BRITAIN’S departure from the EU’s economic and customs union shows there would be a negative impact if Scotland left the United Kingdom with a predicted annual loss of £10 billion, a leading Scottish economist has suggested.

Professor John McLaren for the Scottish Trends website said: “The Brexit-related arguments that the break-up of an economic and customs union will result in a negative impact on future economic growth - due to increased tariff and non-tariff barriers - are also valid in the case of Scottish independence from the UK economic union.

“However, the degree to which this impact might be greater or lesser than for Brexit remains a matter for debate,” he explained.


Prof McLaren said it was “widely accepted that Scotland would be deprived of a net transfer, in the region of £10 billion, from the rest of the UK in the event of independence”.

This, he argued, was in contrast to the UK leaving the EU, where the impact was likely to be “small but positive,” although this would be negative once longer term, slower growth impacts were considered.

Prof McLaren, former UK Treasury economist, who lectures on public policy at Glasgow University’s Business School, also suggested that the Brexit debate showed that if Scotland voted to become independent, then this was likely to lead to a “plethora of options” for what independence might actually mean.

He explained: “This ranges from an old-style nation-state to remaining in some form of political and economic union with both the EU and the UK.

“A bespoke arrangement with both bodies seems likely to result in the most advantageous - or least detrimental - outcome in economic terms.”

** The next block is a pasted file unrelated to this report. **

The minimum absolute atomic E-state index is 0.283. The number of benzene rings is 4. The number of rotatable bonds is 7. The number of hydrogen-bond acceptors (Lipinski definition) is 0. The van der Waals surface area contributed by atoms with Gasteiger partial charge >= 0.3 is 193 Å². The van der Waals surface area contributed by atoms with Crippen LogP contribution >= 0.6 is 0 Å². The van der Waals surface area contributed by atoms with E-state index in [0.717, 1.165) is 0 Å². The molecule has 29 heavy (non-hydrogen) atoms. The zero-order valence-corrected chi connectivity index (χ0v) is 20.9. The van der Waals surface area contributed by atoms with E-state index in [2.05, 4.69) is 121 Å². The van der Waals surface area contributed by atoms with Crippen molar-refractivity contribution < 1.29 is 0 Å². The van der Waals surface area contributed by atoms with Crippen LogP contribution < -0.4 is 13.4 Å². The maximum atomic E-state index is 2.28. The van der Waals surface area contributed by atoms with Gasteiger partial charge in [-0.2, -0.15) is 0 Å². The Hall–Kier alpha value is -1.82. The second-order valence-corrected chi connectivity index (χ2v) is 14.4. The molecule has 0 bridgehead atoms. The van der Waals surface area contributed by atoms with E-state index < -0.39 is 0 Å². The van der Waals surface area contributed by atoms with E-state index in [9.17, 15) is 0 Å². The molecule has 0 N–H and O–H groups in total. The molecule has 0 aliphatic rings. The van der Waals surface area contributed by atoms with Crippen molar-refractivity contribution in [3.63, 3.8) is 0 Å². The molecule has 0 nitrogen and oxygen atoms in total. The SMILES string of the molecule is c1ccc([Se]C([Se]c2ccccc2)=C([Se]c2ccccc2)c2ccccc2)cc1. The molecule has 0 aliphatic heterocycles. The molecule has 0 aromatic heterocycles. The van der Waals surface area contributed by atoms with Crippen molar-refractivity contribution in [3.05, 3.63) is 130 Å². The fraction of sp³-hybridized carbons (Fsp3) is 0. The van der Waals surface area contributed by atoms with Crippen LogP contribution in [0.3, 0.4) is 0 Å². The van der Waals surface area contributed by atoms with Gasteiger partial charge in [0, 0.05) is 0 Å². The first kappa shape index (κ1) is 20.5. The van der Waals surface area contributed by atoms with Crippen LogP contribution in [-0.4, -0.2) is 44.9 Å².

This, Prof McLaren, argued this might involve an independent Scotland having membership of the European Economic Area similar to Norway or being part of a British economic union, similar in form to the current EU in terms of being an area of shared political sovereignty and economic co-operation amongst its member nation states.

“Such a ‘British Union' might allow for the use of sterling, no trade barriers and some degree of continuing fiscal transfer,” he suggested.

The academic said that while, as with Brexit, the first economic impact of such changes to the political and economic landscape around a second referendum might have little influence on the electorate, the second fiscal impact was more likely to affect, negatively, voting intentions.

This, he suggested, in turn might make it more likely that an “alternative form of independence” was proposed which helped ameliorate some of these impacts.

Prof McLaren said: “The UK Parliament’s Brexit discussions have provided a useful insight into how the next Scottish referendum may pan out.

“The range of possible Brexit outcomes highlights how independence is not an agreed, single, end-point but will inevitably involve a prolonged process of negotiations with both the EU and the UK.

“This leads to a much more complicated landscape for future arrangements than was perceived at the time of the first independence referendum.”

He added: “The acknowledged loss of a net transfer of public funds from the UK to Scotland may also lead to greater latitude with respect to what any future political and economic relationships may look like."

Willie Rennie, the leader of the Scottish Liberal Democrats, said: “This report should make clear to the Nationalists that independence would only worsen the economic chaos of Brexit.

“Straight away, independence would mean almost £10bn per year less for public services. A lower rate of economic growth will further eat away at cash for the NHS and education.

“Rather than stomp their feet, the SNP should face the facts: breaking up is hard to do,” he added.